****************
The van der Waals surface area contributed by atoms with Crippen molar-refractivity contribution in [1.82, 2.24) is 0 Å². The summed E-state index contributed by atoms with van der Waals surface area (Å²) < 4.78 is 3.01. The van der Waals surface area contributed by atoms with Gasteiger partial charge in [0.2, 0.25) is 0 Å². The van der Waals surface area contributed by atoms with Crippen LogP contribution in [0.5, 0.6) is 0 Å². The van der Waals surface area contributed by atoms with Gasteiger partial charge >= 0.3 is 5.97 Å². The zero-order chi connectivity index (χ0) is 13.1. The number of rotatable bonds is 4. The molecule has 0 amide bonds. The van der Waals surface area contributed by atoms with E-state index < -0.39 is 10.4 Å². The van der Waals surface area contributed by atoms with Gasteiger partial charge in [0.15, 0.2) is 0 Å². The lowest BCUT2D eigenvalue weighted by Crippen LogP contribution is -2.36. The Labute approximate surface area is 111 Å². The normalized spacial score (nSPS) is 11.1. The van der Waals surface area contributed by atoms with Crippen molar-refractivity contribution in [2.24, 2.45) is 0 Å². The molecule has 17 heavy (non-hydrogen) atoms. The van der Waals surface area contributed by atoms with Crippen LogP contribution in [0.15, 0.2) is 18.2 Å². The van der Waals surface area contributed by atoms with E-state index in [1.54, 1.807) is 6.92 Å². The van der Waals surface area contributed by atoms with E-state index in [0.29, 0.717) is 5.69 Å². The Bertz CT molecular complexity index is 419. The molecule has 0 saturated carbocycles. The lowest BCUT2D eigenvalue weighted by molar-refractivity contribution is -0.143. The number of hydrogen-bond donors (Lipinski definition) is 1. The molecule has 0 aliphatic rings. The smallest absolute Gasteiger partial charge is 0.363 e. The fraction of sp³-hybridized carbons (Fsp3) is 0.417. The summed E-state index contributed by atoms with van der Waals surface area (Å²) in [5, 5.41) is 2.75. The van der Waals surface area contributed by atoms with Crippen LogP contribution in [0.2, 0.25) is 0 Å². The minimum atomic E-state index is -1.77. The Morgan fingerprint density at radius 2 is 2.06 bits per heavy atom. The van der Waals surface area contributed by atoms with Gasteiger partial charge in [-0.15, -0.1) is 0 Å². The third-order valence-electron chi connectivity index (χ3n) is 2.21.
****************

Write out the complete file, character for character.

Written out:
The van der Waals surface area contributed by atoms with Crippen molar-refractivity contribution in [1.82, 2.24) is 0 Å². The summed E-state index contributed by atoms with van der Waals surface area (Å²) < 4.78 is 3.01. The van der Waals surface area contributed by atoms with Gasteiger partial charge in [0.2, 0.25) is 0 Å². The van der Waals surface area contributed by atoms with Crippen LogP contribution in [0.5, 0.6) is 0 Å². The van der Waals surface area contributed by atoms with Gasteiger partial charge >= 0.3 is 5.97 Å². The zero-order chi connectivity index (χ0) is 13.1. The number of rotatable bonds is 4. The molecule has 0 amide bonds. The van der Waals surface area contributed by atoms with E-state index < -0.39 is 10.4 Å². The van der Waals surface area contributed by atoms with Gasteiger partial charge in [0.15, 0.2) is 0 Å². The lowest BCUT2D eigenvalue weighted by Crippen LogP contribution is -2.36. The Labute approximate surface area is 111 Å². The normalized spacial score (nSPS) is 11.1. The van der Waals surface area contributed by atoms with Crippen molar-refractivity contribution in [2.24, 2.45) is 0 Å². The molecule has 17 heavy (non-hydrogen) atoms. The van der Waals surface area contributed by atoms with Crippen LogP contribution in [0.15, 0.2) is 18.2 Å². The van der Waals surface area contributed by atoms with E-state index in [1.54, 1.807) is 6.92 Å². The van der Waals surface area contributed by atoms with E-state index in [0.29, 0.717) is 5.69 Å². The Bertz CT molecular complexity index is 419. The molecule has 0 saturated carbocycles. The lowest BCUT2D eigenvalue weighted by molar-refractivity contribution is -0.143. The number of hydrogen-bond donors (Lipinski definition) is 1. The molecule has 0 aliphatic rings. The smallest absolute Gasteiger partial charge is 0.363 e. The fraction of sp³-hybridized carbons (Fsp3) is 0.417. The summed E-state index contributed by atoms with van der Waals surface area (Å²) in [5, 5.41) is 2.75. The van der Waals surface area contributed by atoms with Crippen LogP contribution in [0.2, 0.25) is 0 Å². The minimum atomic E-state index is -1.77. The Morgan fingerprint density at radius 2 is 2.06 bits per heavy atom. The van der Waals surface area contributed by atoms with Gasteiger partial charge in [-0.15, -0.1) is 0 Å². The third-order valence-electron chi connectivity index (χ3n) is 2.21.